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dc.contributor.authorMonteiro, Ana-
dc.contributor.authorSebastião, Helder Miguel Correia Virtuoso-
dc.contributor.authorSilva, Nuno-
dc.description.abstractThis paper examines stock returns and dividend growth predictability using dividend yields in seven developed markets: United States of America (US), United Kingdom (UK), Japan, France, Germany, Italy, and Spain. Altogether, these countries account for around 85% of the Morgan Stanley Capital International (MSCI) World Index. The use of the long time series with up-to-date data allows the comparison not only between countries, but also across periods, putting into perspective the existence or not of noticeable changes since the 1980’s. The majority of the literature on this topic is US-centered. This emphasis on the US is even more pronounced when it comes to examining the relationship between the dividend unpredictability and dividend smoothing. There is also the need to know if the relationships already documented for the post-Second World War (WWII) period still hold during the last three decades, when stock markets were subjected to a high level of turbulence worldwide. The relationship between dividend yields and returns and dividend growth is central to understand the functioning of capital markets, and has considerable implications for capital asset pricing and investment strategies. Overall, the results show that even for developed capital markets there is no clear pattern on the predictive ability of dividend yields on stock returns and dividend growth, instead these relationships seem to be time-dependent and country specific. For each country, the predictive ability of the dividend yield is examined in a first-order structural VAR framework by applying bootstrap significance tests and the degree of dividend smoothing is assessed using four partial-adjustment models for the dividend behavior. Additionally, an out-of-sample analysis is conducted using pseudo-R2 and a normal mean squared prediction error (MSPE) adjusted statistic. For the post-WWII period, returns are predictable, but dividends are unpredictable in the US and the UK, while the opposite pattern is observed in Spain and Italy. In Germany, there is some evidence of short-term predictability for both returns and dividends, while in France only returns are predictable. In Japan, neither variable can be forecasted. The dividend smoothing results show that dividends are more persistent in the US and the UK, however, there is no clear connection between dividend smoothness and predictability for the other countries. An important conclusion to retain from the out-of-sample analysis is that the predictability of returns after the WWII, especially present in the US, appeared to have been missing in the last three decades, most probably due to the turmoil experienced by the stock markets during this last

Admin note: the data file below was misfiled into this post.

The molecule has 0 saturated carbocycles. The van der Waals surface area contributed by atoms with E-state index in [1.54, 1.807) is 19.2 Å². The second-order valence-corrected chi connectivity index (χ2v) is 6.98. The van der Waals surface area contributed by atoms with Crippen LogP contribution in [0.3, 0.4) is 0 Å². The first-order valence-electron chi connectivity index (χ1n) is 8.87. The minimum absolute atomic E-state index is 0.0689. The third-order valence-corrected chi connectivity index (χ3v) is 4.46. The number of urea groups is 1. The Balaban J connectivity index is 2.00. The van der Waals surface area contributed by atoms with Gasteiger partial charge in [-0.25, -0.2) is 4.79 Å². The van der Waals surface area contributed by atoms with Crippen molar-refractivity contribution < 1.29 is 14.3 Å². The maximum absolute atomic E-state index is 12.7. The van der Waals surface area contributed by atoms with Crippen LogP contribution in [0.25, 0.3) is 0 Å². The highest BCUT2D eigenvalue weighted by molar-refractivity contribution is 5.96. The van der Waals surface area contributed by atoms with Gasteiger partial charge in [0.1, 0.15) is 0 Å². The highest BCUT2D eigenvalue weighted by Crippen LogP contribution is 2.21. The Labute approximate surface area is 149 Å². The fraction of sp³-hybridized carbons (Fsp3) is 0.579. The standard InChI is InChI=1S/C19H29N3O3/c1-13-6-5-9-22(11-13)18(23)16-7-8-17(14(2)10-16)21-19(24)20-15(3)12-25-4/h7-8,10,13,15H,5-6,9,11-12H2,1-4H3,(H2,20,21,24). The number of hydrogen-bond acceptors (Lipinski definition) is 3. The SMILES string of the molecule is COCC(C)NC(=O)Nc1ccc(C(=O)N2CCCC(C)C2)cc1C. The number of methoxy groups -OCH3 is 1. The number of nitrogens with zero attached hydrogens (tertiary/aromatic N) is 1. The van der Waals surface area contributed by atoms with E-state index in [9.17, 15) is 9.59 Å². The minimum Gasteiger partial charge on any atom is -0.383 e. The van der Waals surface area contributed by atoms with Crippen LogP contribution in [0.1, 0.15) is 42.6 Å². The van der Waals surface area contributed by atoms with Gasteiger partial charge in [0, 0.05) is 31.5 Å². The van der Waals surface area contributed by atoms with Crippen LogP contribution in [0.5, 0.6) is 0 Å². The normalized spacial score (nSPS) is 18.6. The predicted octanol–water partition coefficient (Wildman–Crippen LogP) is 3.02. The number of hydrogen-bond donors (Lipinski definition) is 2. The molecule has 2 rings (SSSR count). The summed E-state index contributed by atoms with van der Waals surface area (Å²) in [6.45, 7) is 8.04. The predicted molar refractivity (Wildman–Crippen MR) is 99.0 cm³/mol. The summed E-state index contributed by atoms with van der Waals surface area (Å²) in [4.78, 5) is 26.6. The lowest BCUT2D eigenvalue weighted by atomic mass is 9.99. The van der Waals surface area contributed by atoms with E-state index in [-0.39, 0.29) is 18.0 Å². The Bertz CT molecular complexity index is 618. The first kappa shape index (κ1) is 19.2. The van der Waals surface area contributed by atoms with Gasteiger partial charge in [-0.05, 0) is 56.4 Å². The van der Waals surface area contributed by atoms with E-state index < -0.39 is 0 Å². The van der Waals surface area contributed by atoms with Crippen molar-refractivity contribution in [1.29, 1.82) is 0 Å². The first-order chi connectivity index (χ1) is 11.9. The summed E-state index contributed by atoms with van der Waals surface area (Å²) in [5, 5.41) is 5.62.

dc.subjectstock returnpt
dc.subjectdividend growthpt
dc.subjectdividend yieldpt
dc.subjectdividend smoothingpt
dc.subjectlong-run predictabilitypt
dc.titleInternational evidence on stock returns and dividend growth predictability using dividend yieldspt
degois.publication.titleRevista Contabilidade & Finançaspt
item.fulltextCom Texto completo-
item.languageiso639-1en- of Economics- for Monetary and Financial Studies- – Centre for Business and Economics Research- – Centre for Business and Economics Research-
Appears in Collections:I&D CeBER - Artigos em Revistas Internacionais
FEUC- Artigos em Revistas Internacionais
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